Keorapetse Kgositsile: Collected Poems, 1969–2018 (African Poetry Book ) (Paperback)
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Keorapetse Kgositsile, South Africa’s second poet laureate, was a political activist, teacher, and poet. He lived, wrote, and taught in the United States for a significant part of his life and collaborated with many influential and highly regarded writers, including Gwendolyn Brooks, Sterling Plumpp, Dudley Randall, and George Kent. This comprehensive collection of Kgositsile’s new and collected works spans almost fifty years.
During his lifetime, Kgositsile dedicated the majority of his poems to people or movements, documenting the struggle against racism, Western imperialism, and racial capitalism, and celebrating human creativity, particularly music, as an inherent and essential aspect of the global liberation struggle. This collection demonstrates the commitment to equality, justice, and egalitarianism fostered by cultural workers within the mass liberation movement. As the introduction notes, Kgositsile had an “undisputed ability to honor the truth in all its complexity, with a musicality that draws on the repository of memory and history, rebuilt through the rhythms and cadences of jazz.” Addressing themes of Black solidarity, displacement, and anticolonialism, Kgositsile’s prose is fiery, witty, and filled with conviction. This collection showcases a voice that wanted to change the world—and did.
About the Author
Keorapetse Kgositsile (1938–2018) was chosen as South Africa’s national poet laureate in 2006. He taught at the University of Dar es Salaam, Nairobi University, and Sarah Lawrence College. His publications include The Present Is a Dangerous Place to Live, If I Could Sing: Selected Poems, and This Way I Salute You. Phillippa Yaa de Villiers is an award-winning South African writer, performance artist, and lecturer at the University of the Witwatersrand. Uhuru Portia Phalafala is a lecturer at Stellenbosch University.
“If I could sing, after a sudden rain, I would certainly praise in my song Keorapetse Kgositsile’s poetry because it was shaped by his body and his soul, both of them existing all along a marvelous and historical lifetime—Willie’s property—forever beginning, forever laughing, like he did himself, inspired, nourished by Afrika, the deep and wise homeland of our own. His transparent voice was given to the service of freedom, all over the planet. Kgositsile is like his fellow poet David Diop, a strong ‘spirit, ever since unchained.’ And I will always say to him: Thanks, brother, ‘You are what Man should be.’”—Nancy Morejón, author of Before A Mirror, The City and Homing Instincts/Querencias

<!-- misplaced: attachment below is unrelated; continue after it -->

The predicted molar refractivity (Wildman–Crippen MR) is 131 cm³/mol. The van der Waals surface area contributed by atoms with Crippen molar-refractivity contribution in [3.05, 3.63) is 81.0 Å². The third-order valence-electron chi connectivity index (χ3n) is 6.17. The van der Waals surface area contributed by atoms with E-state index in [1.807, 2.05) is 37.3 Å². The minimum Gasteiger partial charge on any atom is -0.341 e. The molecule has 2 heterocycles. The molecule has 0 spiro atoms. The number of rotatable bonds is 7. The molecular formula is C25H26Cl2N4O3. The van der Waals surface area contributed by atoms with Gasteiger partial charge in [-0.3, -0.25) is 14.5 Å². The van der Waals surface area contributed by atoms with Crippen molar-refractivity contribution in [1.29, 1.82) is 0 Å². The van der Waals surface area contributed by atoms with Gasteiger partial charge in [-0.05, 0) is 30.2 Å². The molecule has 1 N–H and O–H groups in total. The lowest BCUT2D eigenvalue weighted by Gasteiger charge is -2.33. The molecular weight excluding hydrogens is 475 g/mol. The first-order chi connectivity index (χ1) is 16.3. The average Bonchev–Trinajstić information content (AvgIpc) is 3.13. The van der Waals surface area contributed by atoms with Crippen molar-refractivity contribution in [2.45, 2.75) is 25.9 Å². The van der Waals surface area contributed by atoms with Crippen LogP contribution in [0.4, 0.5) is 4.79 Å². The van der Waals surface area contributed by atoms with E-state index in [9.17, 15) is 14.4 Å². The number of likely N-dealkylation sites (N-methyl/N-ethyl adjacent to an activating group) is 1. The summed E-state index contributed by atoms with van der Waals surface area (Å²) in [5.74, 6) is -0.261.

“[Kgositsile’s] poems transcend the superficial definitions which some might attempt to make on the basis of quick-draw ideologies, tactics and postures from yesterday’s conferences, and keep their fingers on the pulsations of the Black soul history. That emotional history, with its consequent cry for steadiness and action, for undeviating clear-sightedness, for rejection of death, in its range of reference and feeling, jumps forth in these pages as truly deep Pan-Africanism—the truly joining thing.”—George Kent, introduction to The Present is a Dangerous Place to Live
“When trying to find texts to compare Kgositsile with one thinks of Pablo Neruda of Chile, García Lorca of Spain, Agostinho Neto of Angola, Okot p’Bitek of Uganda, and Thomas McGrath of the United States. . . . There is something magical in the way the personae of these poems seemingly start in one direction, reverse, or deviate to side paths, and then deftly start in an entirely different one to begin anew on another plane of reality. This is the work of a poet hearing his own muse and inventing an original expression as medium for the oracle.”—Sterling Plumpp, foreword to If I Could Sing
“What Kgositsile has to say is too urgent for the conceit and fanciful ambiguity of literary artifice.”—Chinua Achebe
“The young want to move and they want everything else to move—including poetry. Willie Kgositsile’s poetry lunges, strains its muscles—and barks or howls or richly murmurs or screams.”—Gwendolyn Brooks, introduction to My Name Is Afrika